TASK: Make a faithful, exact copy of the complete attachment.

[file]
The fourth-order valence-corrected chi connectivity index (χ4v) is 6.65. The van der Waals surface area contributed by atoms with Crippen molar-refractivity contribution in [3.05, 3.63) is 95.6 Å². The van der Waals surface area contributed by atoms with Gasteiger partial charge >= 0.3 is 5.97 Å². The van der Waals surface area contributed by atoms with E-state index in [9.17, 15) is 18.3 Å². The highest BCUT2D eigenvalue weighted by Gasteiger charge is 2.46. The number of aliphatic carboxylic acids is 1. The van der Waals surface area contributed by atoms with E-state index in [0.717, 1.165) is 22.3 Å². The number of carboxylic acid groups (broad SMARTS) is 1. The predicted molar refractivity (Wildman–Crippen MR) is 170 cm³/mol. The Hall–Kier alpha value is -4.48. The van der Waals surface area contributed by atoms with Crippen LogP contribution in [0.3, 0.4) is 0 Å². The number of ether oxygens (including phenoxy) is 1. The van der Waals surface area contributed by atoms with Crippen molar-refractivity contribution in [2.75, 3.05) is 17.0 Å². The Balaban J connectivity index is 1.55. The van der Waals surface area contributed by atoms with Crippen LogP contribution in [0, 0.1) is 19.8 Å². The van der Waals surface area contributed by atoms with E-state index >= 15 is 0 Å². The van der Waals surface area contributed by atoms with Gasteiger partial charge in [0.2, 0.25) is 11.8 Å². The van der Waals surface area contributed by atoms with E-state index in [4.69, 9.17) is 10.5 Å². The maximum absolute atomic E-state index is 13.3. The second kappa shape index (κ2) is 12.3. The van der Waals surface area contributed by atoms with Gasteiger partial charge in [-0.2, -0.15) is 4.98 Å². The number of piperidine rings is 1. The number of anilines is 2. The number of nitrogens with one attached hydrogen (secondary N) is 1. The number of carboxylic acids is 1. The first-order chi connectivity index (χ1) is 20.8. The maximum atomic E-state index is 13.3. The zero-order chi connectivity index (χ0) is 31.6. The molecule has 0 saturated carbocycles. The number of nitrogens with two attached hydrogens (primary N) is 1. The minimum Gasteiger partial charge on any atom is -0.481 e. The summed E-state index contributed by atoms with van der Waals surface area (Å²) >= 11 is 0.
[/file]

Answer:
The fourth-order valence-corrected chi connectivity index (χ4v) is 6.65. The van der Waals surface area contributed by atoms with Crippen molar-refractivity contribution in [3.05, 3.63) is 95.6 Å². The van der Waals surface area contributed by atoms with Gasteiger partial charge >= 0.3 is 5.97 Å². The van der Waals surface area contributed by atoms with E-state index in [9.17, 15) is 18.3 Å². The highest BCUT2D eigenvalue weighted by Gasteiger charge is 2.46. The number of aliphatic carboxylic acids is 1. The van der Waals surface area contributed by atoms with E-state index in [0.717, 1.165) is 22.3 Å². The number of carboxylic acid groups (broad SMARTS) is 1. The predicted molar refractivity (Wildman–Crippen MR) is 170 cm³/mol. The Hall–Kier alpha value is -4.48. The van der Waals surface area contributed by atoms with Crippen LogP contribution in [0.3, 0.4) is 0 Å². The number of ether oxygens (including phenoxy) is 1. The van der Waals surface area contributed by atoms with Crippen molar-refractivity contribution in [2.75, 3.05) is 17.0 Å². The Balaban J connectivity index is 1.55. The van der Waals surface area contributed by atoms with Crippen LogP contribution in [0, 0.1) is 19.8 Å². The van der Waals surface area contributed by atoms with E-state index >= 15 is 0 Å². The van der Waals surface area contributed by atoms with Gasteiger partial charge in [0.2, 0.25) is 11.8 Å². The van der Waals surface area contributed by atoms with E-state index in [4.69, 9.17) is 10.5 Å². The maximum absolute atomic E-state index is 13.3. The second kappa shape index (κ2) is 12.3. The van der Waals surface area contributed by atoms with Gasteiger partial charge in [-0.2, -0.15) is 4.98 Å². The number of piperidine rings is 1. The number of anilines is 2. The number of nitrogens with one attached hydrogen (secondary N) is 1. The number of carboxylic acids is 1. The first-order chi connectivity index (χ1) is 20.8. The maximum atomic E-state index is 13.3. The zero-order chi connectivity index (χ0) is 31.6. The molecule has 0 saturated carbocycles. The number of nitrogens with two attached hydrogens (primary N) is 1. The minimum Gasteiger partial charge on any atom is -0.481 e. The summed E-state index contributed by atoms with van der Waals surface area (Å²) >= 11 is 0.